So, while the science says you’re all good until the third trimester, the reality is that you might start to show some of the symptoms long before that!

Does Dad Brain Exist Too

Not that you’d wish anything bad to happen to your baby daddy, but the knowledge that they will experience at least some of the issues that you face during pregnancy is sure to raise a smile. Guess what? Dads get off lightly once more.

Studies show that the hormonal changes in the brain are experienced exclusively by expectant mothers and not fathers. It’s hardly the revelation that Bruce Willis was dead at the end of Sixth Sense, but it’s still something worth knowing. If nothing else, it’s more arsenal for seeking sympathy from your partner. Those huge hormonal changes that you have to go through but they don't.... uhh

What To Expect From Baby Brain In Pregnancy & Beyond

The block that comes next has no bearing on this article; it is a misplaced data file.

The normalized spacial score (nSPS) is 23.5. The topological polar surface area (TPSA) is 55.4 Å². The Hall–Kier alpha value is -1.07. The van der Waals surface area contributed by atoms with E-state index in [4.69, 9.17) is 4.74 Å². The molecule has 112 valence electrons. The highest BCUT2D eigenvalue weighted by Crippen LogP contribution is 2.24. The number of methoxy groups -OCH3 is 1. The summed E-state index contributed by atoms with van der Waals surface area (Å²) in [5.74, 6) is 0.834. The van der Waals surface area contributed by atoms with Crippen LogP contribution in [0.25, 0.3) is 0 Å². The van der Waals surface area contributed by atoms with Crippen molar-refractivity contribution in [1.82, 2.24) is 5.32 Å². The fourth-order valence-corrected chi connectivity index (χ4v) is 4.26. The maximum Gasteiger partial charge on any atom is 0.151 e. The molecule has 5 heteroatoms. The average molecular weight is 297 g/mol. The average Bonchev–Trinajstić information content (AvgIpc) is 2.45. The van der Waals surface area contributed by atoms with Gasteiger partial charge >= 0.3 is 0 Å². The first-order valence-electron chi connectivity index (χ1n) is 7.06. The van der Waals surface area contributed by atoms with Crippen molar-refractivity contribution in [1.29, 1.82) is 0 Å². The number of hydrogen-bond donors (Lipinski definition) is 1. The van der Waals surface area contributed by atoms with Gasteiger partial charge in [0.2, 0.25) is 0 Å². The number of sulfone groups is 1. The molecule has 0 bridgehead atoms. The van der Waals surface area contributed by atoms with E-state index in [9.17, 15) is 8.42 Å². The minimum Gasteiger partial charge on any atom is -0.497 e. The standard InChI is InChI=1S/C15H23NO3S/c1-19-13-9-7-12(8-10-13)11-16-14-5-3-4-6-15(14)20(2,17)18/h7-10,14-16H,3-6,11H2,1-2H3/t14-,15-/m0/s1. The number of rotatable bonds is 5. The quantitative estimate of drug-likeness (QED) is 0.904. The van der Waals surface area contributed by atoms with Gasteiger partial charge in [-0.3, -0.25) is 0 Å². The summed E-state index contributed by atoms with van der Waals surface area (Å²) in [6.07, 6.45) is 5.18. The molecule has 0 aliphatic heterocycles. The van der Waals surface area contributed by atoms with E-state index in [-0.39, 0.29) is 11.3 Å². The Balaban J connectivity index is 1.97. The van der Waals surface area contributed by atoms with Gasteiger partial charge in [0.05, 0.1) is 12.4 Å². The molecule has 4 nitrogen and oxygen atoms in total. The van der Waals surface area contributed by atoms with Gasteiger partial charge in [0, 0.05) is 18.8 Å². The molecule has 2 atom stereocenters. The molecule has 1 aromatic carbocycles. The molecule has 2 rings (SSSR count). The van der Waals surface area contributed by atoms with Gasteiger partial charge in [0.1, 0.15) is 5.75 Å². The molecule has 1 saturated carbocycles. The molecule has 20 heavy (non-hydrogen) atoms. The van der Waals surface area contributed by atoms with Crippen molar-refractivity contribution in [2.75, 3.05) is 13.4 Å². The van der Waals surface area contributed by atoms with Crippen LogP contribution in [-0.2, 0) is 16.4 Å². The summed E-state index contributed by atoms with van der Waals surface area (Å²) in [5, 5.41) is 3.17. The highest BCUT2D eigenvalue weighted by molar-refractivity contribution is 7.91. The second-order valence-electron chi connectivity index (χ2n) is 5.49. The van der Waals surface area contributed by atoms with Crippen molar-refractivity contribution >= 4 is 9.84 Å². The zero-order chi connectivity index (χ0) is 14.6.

Baby brain in pregnancy is very common (up to four in five women report experiencing at least some symptoms of it) and completely normal, but that doesn’t stop it from feeling a little scary. Thankfully, you can remove a lot of the fear simply by preparing yourself for the adventure ahead and the expected changes that you are likely to encounter. 

The phenomenon is caused primarily by hormonal changes… isn’t that always that case with the issues we face as women. 

While overtiredness and the physical exertion of morning sickness and growing a person inside you will naturally take a toll too, hormones are the central focus and things to blame at all times. Throughout the pregnancy, particularly in the third trimester, and the first two years of motherhood, you may experience a combination of the following symptoms;